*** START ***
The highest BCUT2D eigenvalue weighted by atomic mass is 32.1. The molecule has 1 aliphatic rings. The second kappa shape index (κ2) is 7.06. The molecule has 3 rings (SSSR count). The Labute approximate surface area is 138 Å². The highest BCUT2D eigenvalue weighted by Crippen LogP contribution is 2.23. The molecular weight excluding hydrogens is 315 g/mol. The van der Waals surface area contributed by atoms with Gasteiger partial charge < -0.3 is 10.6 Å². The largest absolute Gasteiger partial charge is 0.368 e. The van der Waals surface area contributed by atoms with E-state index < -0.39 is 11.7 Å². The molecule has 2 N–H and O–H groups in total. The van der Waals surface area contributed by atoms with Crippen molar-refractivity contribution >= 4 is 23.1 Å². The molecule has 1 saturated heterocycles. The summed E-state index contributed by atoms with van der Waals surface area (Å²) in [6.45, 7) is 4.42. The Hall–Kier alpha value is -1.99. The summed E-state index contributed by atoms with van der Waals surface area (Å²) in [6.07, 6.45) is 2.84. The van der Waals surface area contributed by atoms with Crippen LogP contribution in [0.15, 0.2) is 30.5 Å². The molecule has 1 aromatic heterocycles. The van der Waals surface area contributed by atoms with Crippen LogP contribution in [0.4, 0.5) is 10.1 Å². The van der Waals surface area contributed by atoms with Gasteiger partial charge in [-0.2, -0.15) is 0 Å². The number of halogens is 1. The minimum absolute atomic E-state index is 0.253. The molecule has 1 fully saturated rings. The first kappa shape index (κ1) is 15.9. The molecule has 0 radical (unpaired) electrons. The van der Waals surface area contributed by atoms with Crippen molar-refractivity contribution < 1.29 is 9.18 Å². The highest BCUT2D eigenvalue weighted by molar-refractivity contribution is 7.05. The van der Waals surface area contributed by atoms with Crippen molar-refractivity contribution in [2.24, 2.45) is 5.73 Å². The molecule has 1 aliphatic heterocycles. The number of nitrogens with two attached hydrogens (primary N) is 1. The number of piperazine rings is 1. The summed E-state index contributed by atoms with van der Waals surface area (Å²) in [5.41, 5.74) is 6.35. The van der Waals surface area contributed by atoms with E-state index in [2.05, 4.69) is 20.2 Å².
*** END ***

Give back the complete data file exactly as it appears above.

The highest BCUT2D eigenvalue weighted by atomic mass is 32.1. The molecule has 1 aliphatic rings. The second kappa shape index (κ2) is 7.06. The molecule has 3 rings (SSSR count). The Labute approximate surface area is 138 Å². The highest BCUT2D eigenvalue weighted by Crippen LogP contribution is 2.23. The molecular weight excluding hydrogens is 315 g/mol. The van der Waals surface area contributed by atoms with Gasteiger partial charge < -0.3 is 10.6 Å². The largest absolute Gasteiger partial charge is 0.368 e. The van der Waals surface area contributed by atoms with E-state index < -0.39 is 11.7 Å². The molecule has 2 N–H and O–H groups in total. The van der Waals surface area contributed by atoms with Crippen molar-refractivity contribution >= 4 is 23.1 Å². The molecule has 1 saturated heterocycles. The summed E-state index contributed by atoms with van der Waals surface area (Å²) in [6.45, 7) is 4.42. The Hall–Kier alpha value is -1.99. The summed E-state index contributed by atoms with van der Waals surface area (Å²) in [6.07, 6.45) is 2.84. The van der Waals surface area contributed by atoms with Crippen LogP contribution in [0.15, 0.2) is 30.5 Å². The molecule has 1 aromatic heterocycles. The van der Waals surface area contributed by atoms with Crippen LogP contribution in [0.4, 0.5) is 10.1 Å². The van der Waals surface area contributed by atoms with Gasteiger partial charge in [-0.2, -0.15) is 0 Å². The number of halogens is 1. The minimum absolute atomic E-state index is 0.253. The molecule has 1 fully saturated rings. The first kappa shape index (κ1) is 15.9. The molecule has 0 radical (unpaired) electrons. The van der Waals surface area contributed by atoms with Crippen molar-refractivity contribution < 1.29 is 9.18 Å². The highest BCUT2D eigenvalue weighted by molar-refractivity contribution is 7.05. The van der Waals surface area contributed by atoms with Crippen molar-refractivity contribution in [2.24, 2.45) is 5.73 Å². The molecule has 1 aliphatic heterocycles. The number of nitrogens with two attached hydrogens (primary N) is 1. The number of piperazine rings is 1. The summed E-state index contributed by atoms with van der Waals surface area (Å²) in [5.41, 5.74) is 6.35. The van der Waals surface area contributed by atoms with E-state index in [2.05, 4.69) is 20.2 Å².